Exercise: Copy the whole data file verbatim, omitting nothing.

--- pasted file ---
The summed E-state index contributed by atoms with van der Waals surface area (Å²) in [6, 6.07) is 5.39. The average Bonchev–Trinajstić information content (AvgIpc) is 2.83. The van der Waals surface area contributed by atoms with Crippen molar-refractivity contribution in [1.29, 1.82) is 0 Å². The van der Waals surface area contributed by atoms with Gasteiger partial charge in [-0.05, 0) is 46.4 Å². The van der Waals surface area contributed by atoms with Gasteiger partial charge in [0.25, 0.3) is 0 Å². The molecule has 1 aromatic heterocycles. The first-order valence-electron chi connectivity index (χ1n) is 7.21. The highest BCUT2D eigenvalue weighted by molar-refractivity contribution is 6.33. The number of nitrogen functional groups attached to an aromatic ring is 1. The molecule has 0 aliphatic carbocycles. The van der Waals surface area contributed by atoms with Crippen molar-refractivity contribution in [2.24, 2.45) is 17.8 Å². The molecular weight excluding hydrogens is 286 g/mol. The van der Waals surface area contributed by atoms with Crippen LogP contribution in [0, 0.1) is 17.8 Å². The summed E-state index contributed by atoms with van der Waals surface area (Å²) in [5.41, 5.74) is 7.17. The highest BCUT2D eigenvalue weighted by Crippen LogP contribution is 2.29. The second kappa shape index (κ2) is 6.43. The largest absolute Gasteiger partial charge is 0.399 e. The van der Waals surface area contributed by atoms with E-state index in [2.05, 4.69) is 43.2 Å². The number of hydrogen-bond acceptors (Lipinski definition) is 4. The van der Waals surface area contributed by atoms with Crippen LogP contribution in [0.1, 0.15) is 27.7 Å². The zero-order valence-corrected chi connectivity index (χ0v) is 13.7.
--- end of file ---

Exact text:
The summed E-state index contributed by atoms with van der Waals surface area (Å²) in [6, 6.07) is 5.39. The average Bonchev–Trinajstić information content (AvgIpc) is 2.83. The van der Waals surface area contributed by atoms with Crippen molar-refractivity contribution in [1.29, 1.82) is 0 Å². The van der Waals surface area contributed by atoms with Gasteiger partial charge in [-0.05, 0) is 46.4 Å². The van der Waals surface area contributed by atoms with Gasteiger partial charge in [0.25, 0.3) is 0 Å². The molecule has 1 aromatic heterocycles. The first-order valence-electron chi connectivity index (χ1n) is 7.21. The highest BCUT2D eigenvalue weighted by molar-refractivity contribution is 6.33. The number of nitrogen functional groups attached to an aromatic ring is 1. The molecule has 0 aliphatic carbocycles. The van der Waals surface area contributed by atoms with Crippen molar-refractivity contribution in [2.24, 2.45) is 17.8 Å². The molecular weight excluding hydrogens is 286 g/mol. The van der Waals surface area contributed by atoms with Crippen LogP contribution in [0, 0.1) is 17.8 Å². The summed E-state index contributed by atoms with van der Waals surface area (Å²) in [5.41, 5.74) is 7.17. The highest BCUT2D eigenvalue weighted by Crippen LogP contribution is 2.29. The second kappa shape index (κ2) is 6.43. The largest absolute Gasteiger partial charge is 0.399 e. The van der Waals surface area contributed by atoms with E-state index in [2.05, 4.69) is 43.2 Å². The number of hydrogen-bond acceptors (Lipinski definition) is 4. The van der Waals surface area contributed by atoms with Crippen LogP contribution in [0.1, 0.15) is 27.7 Å². The zero-order valence-corrected chi connectivity index (χ0v) is 13.7.